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Proinnsias Creedon March Update

Complete 2021 profit monitor

Complete 2021 profit monitor

  • Identify the biggest costs on your farm
  • Discuss how costs can be reduced with your advisor
  • Look at ways to improve output per livestock unit on the farm
Take faecal samples from housed cattle after dosing

Take faecal samples from housed cattle after dosing

  • Examine dairy calf results as they are the most likely to be affected by stomach worms
  • Discuss with your vet/advisor if there may be an issue with resistance on your farm
  • Consider if pour-on doses are working effectively on your farm
Monitor cattle regularly

Monitor cattle regularly

  • Weigh finishing cattle monthly to watch weight gains
  • Handle cattle as they come closer to finishing
  • Consider if there are any underperforming stock on the farm that could be sold to reduce costs and simplify your system this year


Proinnsias completed his profit monitor for 2021 to analyse the farm income, expenses and overall performance.

As with most farms the biggest expenses were ration costs (€540/ha), fertiliser (€170/ha) and contractor services (€240/ha). As the farm system involves buying in calves which are brought to finish, along with buying in cattle for summer grazing and finishing the price paid for stock this year will be very important trying to reduce these. The ration costs could be reduced by not feeding meal to calves during May, June and July. However grass quality will have to excellent for them to perform just as well so grass management will be important. Proinnsias is already making excellent quality silage (over 70% DMD) which reduces the amount of ration that has to be fed over winter so this should be continued.  As Proinnsias is trying to build the soil indexes on the farm, there will be limited savings with the fertiliser costs if stock numbers are similar to last year. However he has the advantage of having fertiliser left over form 2021 which was bought at standard prices so that will be a big saving for him in 2022 at current prices.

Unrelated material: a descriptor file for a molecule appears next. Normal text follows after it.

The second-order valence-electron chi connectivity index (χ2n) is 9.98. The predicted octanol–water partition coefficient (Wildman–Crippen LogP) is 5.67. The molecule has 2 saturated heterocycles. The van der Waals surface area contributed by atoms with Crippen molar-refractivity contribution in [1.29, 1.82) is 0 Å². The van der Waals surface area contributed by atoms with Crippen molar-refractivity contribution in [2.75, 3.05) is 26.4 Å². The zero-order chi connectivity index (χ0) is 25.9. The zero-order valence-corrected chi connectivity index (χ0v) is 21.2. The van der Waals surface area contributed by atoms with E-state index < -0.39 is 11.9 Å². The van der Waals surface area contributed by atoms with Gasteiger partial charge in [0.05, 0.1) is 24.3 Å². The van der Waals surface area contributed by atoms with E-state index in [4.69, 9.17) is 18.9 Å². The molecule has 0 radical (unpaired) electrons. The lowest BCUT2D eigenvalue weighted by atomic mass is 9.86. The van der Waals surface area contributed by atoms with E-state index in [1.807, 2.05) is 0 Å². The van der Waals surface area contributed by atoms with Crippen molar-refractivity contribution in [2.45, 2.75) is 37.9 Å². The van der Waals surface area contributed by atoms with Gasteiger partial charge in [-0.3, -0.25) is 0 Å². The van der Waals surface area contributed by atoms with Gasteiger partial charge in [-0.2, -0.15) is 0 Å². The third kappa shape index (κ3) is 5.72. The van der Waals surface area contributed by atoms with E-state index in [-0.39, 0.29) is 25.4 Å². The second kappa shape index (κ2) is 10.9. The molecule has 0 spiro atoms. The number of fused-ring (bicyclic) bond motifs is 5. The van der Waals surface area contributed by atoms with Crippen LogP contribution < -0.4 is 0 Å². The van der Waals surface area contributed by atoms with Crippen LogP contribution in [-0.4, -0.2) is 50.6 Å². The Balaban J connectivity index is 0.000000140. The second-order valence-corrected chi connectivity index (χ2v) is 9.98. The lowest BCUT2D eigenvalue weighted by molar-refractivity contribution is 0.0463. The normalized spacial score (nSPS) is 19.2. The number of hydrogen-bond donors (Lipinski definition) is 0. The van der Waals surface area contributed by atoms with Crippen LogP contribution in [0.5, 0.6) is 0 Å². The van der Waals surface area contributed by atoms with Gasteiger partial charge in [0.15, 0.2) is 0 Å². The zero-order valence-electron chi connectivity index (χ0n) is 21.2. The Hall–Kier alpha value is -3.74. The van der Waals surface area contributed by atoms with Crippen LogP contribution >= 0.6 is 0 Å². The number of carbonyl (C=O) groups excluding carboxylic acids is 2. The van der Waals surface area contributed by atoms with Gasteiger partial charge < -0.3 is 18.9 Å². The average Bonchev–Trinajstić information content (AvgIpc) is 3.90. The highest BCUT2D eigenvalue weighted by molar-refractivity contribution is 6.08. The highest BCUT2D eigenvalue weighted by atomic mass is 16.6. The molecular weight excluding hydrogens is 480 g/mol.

This year Proinnsias would like to focus on increasing his output per livestock unit to over 500 kg/LU (currently 453 kg/LU). This will involve maximising the weight gain of all the cattle on his farm. This can be done in a number of ways:

  • Monitoring calf health: Calves are vaccinated against RSV and Pi3. They will be also given a preventative treatment against coccidiosis. As calves are bought from a number of sources they are housed separately as much as possible to reduce the risk of disease spreading. Proinnsias has also sourced calves from a local farm this year which will reduce stress for them and reduce disease risk.
  • Maximising weight gain at grass: Early turnout of stock when conditions allow will help to increase weight gains in store cattle. Grazing covers at 1400 kg DM/ha will be key for this.
  • Worm burden at grass: Cattle can be faecal tested to determine if they need to be dosed at grass to ensure there is no burden on their systems.